Session Moderator Phill Jones kept his promise of providing an exciting, lightningpaced session. Each of the seven presenters was permitted to make a five-minute presentation which included a maximum of 20 slides and no second chances!
Brian Bishop was unable to attend in person but provided a video presentation of the web-based citation suggestion service ForeCite (www.fore-cite.com). Users are able to upload their manuscripts to the ForeCite system, which compares the manuscript against the more than 13 million citations in the system. The results of the comparison suggest articles the user may wish to cite based on the content of their paper.
Greg Tebbutt from Sparrho (www.sparrho.com) also provided a virtual presentation. “Founded in 2013 out of frustration by two Oxbridge scientists,”1 Sparrho is a recommendation engine for scientific information. The system aggregates all sources regularly checked by an end user, along with another 18,000+ sources daily. A semantic understanding of the user and his or her field is created and builds newsfeeds of the latest developments in these fields for the user. Users can create their own “channels” and can personalize their feeds based on relevance.
Andrew Preston of Publons (publons.com) gave the first live presentation. Publons works with peer reviewers, editors, journals, and funding agencies to verify peer-review activity and allow cross-publisher recognition of reviewer services. Many reviewers attach their Publons information to their CVs in order to highlight their reviewing history for promotion or funding application. Currently, more than 37,000 reviewers are listed in the Publons database. Reviews from any journal are eligible for inclusion, and Publons formally partners with many publishers, including Wiley, Sage, eLife, PeerJ, and the American Society for Microbiology.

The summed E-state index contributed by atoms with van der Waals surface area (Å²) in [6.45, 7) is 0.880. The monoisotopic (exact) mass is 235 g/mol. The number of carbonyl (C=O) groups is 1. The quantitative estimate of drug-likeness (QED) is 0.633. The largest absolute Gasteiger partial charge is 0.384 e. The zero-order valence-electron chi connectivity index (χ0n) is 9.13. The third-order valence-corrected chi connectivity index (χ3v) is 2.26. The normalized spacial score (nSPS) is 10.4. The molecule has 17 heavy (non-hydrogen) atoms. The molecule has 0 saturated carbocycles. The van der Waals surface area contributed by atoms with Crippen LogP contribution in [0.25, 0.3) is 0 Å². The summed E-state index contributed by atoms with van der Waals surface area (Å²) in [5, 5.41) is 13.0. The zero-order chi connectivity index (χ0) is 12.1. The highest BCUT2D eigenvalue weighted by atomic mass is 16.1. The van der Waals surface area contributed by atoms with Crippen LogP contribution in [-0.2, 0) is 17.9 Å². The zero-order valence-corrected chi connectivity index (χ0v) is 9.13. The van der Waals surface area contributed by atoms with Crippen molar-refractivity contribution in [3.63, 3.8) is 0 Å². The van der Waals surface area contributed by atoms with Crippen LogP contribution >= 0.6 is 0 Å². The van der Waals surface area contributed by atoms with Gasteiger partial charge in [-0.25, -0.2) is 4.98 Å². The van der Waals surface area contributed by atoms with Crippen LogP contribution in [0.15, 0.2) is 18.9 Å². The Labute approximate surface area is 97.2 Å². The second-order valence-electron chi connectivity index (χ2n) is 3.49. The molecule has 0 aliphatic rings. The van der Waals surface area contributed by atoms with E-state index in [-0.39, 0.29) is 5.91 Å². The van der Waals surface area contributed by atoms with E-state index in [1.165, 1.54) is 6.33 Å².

Peter Armstrong spoke about the philosophy of LeanPub (leanpub.com), which is to “publish lean” and publish books in progress (in e-book form) to obtain reader feedback. This system helps authors to redirect their efforts as necessary in revising the work, while also building traction with their audience, who receive notifications as revisions are made. Powered by the plaintext format Maruka, revisions can be made available within minutes after an author approves changes.
John Hammersley of Overleaf (www.overleaf.com), a LaTeX-based collaborative writing and publishing system, was the next presenter. Overleaf allows for collaborative rich-text editing (through the use of a WYSIWYG manuscript editor); integrated, streamlined publishing (through the product’s integrated manuscript-submission systems); and both editorial and peer review in the cloud (through powerful change tracking, commenting, and project lifecycle management features).
Kaveh (“Uncle Kaveh”) Bazargan of River Valley Technologies (rivervalleytechnologies.com) presented next. The company has developed an end-to-end publishing platform for STM. The system is composed of several standalone modules that work together and allow authors to create and submit valid XML files using the online platform. The publisher is then able to select the modules (e.g., peer review, copyediting, and proof correction) the paper will go through. These tools help to reduce the time to publication by allowing files to be published within 24 hours of acceptance.
Michal Duczmal from Annotate.co was the final presenter. Annotate.co provides secure PDF document collaboration and review on the web. Files of any type can be uploaded to the site, and the collaboration capabilities are available in a cloud-based model. The system allows for text overlay and eliminates the need for emailing different versions of a document and overloading inboxes, thereby providing better version control.